Learning to Love the Toad Fish
Living aboard a cruising sailboat generally means that, at least periodically, you get to catch your own dinner.  
Unfortunately, neither Frank nor Suzanne have ever been big "fishing people."  Frank has fished off and on over the
past forty years but has never been particularly successful - he is one of those people who is very good at fishing but
not good at catching.  Suzanne had never, prior to this trip, been fishing.

However, during the Norfolk In-The-Water Boat Show, Suzanne and Frank ran into Joey and Ayn Buettner, owners of a
30 foot sportfisher named Entropy.  Joey and Ayn had been out to Rockhopper once before and so the meeting at
Norfolk was a bit of catching up.  Frank and Suzanne were working the Mariners' School booth and Joey and Ayn
were manning a booth to get charter clients for the Chesapeake and Costa Rica.

Suzanne went to look over Entropy's booth and came back seriously excited.  She had watched Joey's demo DVD
and wanted to give big boat fishing a try for her birthday (yes, ladies and gentlemen, Suzanne wanted to go fishing for
her birthday present - one more reason why the lady is a keeper!!).  So we talked it over with Joey, worked out the
details and decided to go night fishing for stripers in the Bay.
We boarded Entropy about 1515 on Saturday
afternoon, having driven down to meet Joey and
Ayn on board.  The plan was to leave from Crown
Pointe Marina, at the mouth of the York River and
run over to the Chespeake Bay Bridge-Tunnel,
where Joey had been getting consistent reports
of night time feedings and had had luck in the
past.  Joey figured we'd get there a little before
sundown, get anchored in a good spot and be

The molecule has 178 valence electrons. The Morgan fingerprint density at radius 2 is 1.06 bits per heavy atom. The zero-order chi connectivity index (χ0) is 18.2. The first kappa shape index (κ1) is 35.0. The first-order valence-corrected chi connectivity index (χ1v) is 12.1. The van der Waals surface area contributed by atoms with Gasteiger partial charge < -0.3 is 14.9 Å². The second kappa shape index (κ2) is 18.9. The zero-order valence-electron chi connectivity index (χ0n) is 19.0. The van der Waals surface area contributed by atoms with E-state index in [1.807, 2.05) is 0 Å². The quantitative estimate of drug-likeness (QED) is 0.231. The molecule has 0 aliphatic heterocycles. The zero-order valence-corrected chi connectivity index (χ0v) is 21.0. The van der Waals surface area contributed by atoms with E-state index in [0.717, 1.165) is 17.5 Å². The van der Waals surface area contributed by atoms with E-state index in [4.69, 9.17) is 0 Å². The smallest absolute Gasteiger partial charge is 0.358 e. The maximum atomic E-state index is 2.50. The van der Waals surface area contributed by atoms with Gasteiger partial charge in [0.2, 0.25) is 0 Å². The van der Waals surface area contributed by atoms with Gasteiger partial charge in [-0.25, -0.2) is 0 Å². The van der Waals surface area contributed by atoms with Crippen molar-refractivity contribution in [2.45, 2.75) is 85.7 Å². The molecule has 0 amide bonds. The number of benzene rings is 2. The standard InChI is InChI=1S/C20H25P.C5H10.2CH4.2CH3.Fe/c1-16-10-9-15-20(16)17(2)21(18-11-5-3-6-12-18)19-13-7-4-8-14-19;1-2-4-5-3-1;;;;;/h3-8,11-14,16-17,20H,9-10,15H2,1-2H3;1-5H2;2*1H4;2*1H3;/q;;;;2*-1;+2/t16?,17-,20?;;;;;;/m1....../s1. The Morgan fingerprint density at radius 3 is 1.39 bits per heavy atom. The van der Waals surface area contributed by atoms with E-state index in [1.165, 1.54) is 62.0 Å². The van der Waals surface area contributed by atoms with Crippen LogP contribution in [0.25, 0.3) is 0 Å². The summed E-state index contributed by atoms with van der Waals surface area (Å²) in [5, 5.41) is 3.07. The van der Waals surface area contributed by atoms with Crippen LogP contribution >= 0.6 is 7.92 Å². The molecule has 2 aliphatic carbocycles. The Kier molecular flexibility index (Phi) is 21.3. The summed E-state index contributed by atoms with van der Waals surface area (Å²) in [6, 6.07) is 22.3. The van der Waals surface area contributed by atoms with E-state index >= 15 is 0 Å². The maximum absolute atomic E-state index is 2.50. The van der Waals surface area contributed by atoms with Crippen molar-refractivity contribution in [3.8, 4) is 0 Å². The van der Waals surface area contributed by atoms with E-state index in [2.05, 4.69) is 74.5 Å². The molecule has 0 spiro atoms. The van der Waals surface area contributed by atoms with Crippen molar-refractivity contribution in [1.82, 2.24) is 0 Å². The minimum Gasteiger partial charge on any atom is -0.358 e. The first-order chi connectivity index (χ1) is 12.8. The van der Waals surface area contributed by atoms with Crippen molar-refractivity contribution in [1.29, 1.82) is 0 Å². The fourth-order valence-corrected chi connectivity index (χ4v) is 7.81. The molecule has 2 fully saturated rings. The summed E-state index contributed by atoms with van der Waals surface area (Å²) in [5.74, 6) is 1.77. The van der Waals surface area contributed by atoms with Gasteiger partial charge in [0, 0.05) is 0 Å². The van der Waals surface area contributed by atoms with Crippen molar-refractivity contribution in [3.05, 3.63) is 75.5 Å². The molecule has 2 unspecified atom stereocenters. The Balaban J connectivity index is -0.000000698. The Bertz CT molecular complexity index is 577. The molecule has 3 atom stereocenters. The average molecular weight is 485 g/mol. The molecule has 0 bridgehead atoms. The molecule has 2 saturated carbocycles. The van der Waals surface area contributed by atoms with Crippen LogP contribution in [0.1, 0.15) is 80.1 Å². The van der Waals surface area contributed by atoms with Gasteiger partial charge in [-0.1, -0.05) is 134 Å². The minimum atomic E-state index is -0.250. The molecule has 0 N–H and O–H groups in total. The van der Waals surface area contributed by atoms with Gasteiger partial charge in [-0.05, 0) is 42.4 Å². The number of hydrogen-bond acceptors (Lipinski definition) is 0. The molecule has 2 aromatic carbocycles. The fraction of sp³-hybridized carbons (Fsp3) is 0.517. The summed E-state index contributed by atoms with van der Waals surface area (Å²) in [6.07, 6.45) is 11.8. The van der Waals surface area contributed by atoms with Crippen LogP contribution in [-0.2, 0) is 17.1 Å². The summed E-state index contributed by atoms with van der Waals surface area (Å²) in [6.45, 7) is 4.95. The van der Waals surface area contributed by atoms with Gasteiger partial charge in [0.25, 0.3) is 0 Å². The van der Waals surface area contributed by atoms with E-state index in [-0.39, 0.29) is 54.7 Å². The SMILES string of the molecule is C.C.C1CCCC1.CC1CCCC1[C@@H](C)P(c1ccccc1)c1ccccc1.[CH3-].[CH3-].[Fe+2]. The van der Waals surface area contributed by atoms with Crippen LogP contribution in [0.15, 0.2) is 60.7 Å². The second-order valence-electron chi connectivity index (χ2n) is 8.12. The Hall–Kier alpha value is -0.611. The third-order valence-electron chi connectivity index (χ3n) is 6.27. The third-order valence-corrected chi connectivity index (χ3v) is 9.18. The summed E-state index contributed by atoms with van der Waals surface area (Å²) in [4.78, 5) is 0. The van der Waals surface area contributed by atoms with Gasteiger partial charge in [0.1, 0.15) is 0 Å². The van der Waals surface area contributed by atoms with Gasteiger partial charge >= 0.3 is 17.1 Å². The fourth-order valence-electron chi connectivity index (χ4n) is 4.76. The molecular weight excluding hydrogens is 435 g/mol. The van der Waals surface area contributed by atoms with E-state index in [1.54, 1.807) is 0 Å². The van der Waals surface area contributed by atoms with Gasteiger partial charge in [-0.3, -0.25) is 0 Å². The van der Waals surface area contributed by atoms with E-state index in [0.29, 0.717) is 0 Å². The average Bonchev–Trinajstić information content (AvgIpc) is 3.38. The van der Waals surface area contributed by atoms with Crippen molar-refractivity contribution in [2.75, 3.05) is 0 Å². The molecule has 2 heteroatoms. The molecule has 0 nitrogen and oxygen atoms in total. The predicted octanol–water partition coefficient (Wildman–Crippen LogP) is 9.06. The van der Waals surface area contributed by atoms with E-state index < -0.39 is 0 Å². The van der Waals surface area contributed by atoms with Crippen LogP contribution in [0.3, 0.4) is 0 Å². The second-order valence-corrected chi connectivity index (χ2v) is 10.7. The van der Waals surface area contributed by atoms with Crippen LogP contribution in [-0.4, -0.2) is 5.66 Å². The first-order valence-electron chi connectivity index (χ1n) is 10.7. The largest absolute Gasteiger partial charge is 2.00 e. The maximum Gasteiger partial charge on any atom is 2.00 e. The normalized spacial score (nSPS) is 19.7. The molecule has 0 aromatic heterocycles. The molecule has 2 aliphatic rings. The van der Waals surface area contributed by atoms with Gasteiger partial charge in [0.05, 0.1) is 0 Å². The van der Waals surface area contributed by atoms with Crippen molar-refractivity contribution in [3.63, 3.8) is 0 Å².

ready by night fall.

Suzanne had one goal in mind - she wanted to
catch a fish as big as her leg.  Frank had one
goal in mind - he wanted to make sure he did not
embarrass himself by chumming the ocean.  The
only time Frank has ever been seriously sea-sick
was on a head boat out of Rudee Inlet about ten
years ago.  He was very unsure of the idea of
being rocked at anchor for six or seven hours,
especially with predicted winds and seas.

Entropy left the dock at about four and we headed
out.  The wind was coming in from behind our
starboard quarter as we ran across the bay, but it
was nowhere near as "sporty" as we had feared
and the run was very pleasant.  Ayn and Frank sat
in the cockpit and watched the other vessels
head in, while Suzanne sat on the flybridge with
Joey and peppered him with periodic questions.  
As we approached the bridge-tunnel, Suzanne
turned in her seat and yelled down "we see fish!"
on the fish finder.
We first tried to anchor on the Bay
side of the Bridge-Tunnel Island
Number Four but the seas and wind
were still both coming out of the
around something fierce.  Joey
decided that discretion was the
better part of fishing and we slipped
around to the ocean side of the
island, where the island broke the
force of the current and wind and
everything smoothed out.  Frank